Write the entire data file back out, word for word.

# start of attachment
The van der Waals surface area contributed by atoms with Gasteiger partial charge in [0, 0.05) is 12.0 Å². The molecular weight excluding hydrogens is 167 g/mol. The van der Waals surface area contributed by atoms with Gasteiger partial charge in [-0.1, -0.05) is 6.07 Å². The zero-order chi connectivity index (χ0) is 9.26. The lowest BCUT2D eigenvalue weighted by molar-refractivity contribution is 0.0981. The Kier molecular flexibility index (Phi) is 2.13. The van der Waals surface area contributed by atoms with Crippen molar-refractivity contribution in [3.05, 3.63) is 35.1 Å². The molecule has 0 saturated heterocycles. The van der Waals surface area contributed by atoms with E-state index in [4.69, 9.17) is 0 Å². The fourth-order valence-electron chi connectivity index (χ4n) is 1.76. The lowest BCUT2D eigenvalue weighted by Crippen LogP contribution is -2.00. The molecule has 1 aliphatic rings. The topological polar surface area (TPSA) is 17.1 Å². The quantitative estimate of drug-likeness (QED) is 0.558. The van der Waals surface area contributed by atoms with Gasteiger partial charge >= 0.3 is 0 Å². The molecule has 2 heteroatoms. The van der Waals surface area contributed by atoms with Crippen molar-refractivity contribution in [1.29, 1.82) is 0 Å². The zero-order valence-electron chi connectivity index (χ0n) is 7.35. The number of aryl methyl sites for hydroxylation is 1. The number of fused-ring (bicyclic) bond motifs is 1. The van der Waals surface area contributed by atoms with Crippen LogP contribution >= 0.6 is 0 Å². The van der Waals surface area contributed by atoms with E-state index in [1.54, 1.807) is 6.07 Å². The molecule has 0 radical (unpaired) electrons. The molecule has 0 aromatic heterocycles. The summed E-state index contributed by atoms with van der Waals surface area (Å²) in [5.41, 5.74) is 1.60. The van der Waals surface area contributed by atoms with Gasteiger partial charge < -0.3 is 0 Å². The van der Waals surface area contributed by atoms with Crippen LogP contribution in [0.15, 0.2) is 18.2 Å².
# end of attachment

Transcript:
The van der Waals surface area contributed by atoms with Gasteiger partial charge in [0, 0.05) is 12.0 Å². The molecular weight excluding hydrogens is 167 g/mol. The van der Waals surface area contributed by atoms with Gasteiger partial charge in [-0.1, -0.05) is 6.07 Å². The zero-order chi connectivity index (χ0) is 9.26. The lowest BCUT2D eigenvalue weighted by molar-refractivity contribution is 0.0981. The Kier molecular flexibility index (Phi) is 2.13. The van der Waals surface area contributed by atoms with Crippen molar-refractivity contribution in [3.05, 3.63) is 35.1 Å². The molecule has 0 saturated heterocycles. The van der Waals surface area contributed by atoms with E-state index in [4.69, 9.17) is 0 Å². The fourth-order valence-electron chi connectivity index (χ4n) is 1.76. The lowest BCUT2D eigenvalue weighted by Crippen LogP contribution is -2.00. The molecule has 1 aliphatic rings. The topological polar surface area (TPSA) is 17.1 Å². The quantitative estimate of drug-likeness (QED) is 0.558. The van der Waals surface area contributed by atoms with Gasteiger partial charge >= 0.3 is 0 Å². The molecule has 2 heteroatoms. The van der Waals surface area contributed by atoms with Crippen molar-refractivity contribution in [1.29, 1.82) is 0 Å². The zero-order valence-electron chi connectivity index (χ0n) is 7.35. The number of aryl methyl sites for hydroxylation is 1. The number of fused-ring (bicyclic) bond motifs is 1. The van der Waals surface area contributed by atoms with Crippen LogP contribution >= 0.6 is 0 Å². The van der Waals surface area contributed by atoms with E-state index in [1.54, 1.807) is 6.07 Å². The molecule has 0 radical (unpaired) electrons. The molecule has 0 aromatic heterocycles. The summed E-state index contributed by atoms with van der Waals surface area (Å²) in [5.41, 5.74) is 1.60. The van der Waals surface area contributed by atoms with Gasteiger partial charge < -0.3 is 0 Å². The van der Waals surface area contributed by atoms with Crippen LogP contribution in [0.15, 0.2) is 18.2 Å².